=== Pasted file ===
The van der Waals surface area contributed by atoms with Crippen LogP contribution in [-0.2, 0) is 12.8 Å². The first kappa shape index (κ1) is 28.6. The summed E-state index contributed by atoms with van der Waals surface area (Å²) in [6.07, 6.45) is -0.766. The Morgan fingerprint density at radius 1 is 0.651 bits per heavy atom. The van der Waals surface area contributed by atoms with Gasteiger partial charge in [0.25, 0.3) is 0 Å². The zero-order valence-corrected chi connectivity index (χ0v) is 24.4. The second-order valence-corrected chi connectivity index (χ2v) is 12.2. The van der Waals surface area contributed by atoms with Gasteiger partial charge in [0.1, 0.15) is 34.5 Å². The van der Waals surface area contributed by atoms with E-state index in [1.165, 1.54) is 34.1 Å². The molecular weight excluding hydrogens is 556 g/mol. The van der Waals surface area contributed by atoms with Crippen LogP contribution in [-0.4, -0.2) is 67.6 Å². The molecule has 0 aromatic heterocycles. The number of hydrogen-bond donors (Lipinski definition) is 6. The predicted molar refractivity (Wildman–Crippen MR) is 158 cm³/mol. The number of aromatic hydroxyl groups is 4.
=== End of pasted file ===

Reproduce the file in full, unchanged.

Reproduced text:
The van der Waals surface area contributed by atoms with Crippen LogP contribution in [-0.2, 0) is 12.8 Å². The first kappa shape index (κ1) is 28.6. The summed E-state index contributed by atoms with van der Waals surface area (Å²) in [6.07, 6.45) is -0.766. The Morgan fingerprint density at radius 1 is 0.651 bits per heavy atom. The van der Waals surface area contributed by atoms with Gasteiger partial charge in [0.25, 0.3) is 0 Å². The zero-order valence-corrected chi connectivity index (χ0v) is 24.4. The second-order valence-corrected chi connectivity index (χ2v) is 12.2. The van der Waals surface area contributed by atoms with Gasteiger partial charge in [0.1, 0.15) is 34.5 Å². The van der Waals surface area contributed by atoms with E-state index in [1.165, 1.54) is 34.1 Å². The molecular weight excluding hydrogens is 556 g/mol. The van der Waals surface area contributed by atoms with Crippen LogP contribution in [-0.4, -0.2) is 67.6 Å². The molecule has 0 aromatic heterocycles. The number of hydrogen-bond donors (Lipinski definition) is 6. The predicted molar refractivity (Wildman–Crippen MR) is 158 cm³/mol. The number of aromatic hydroxyl groups is 4.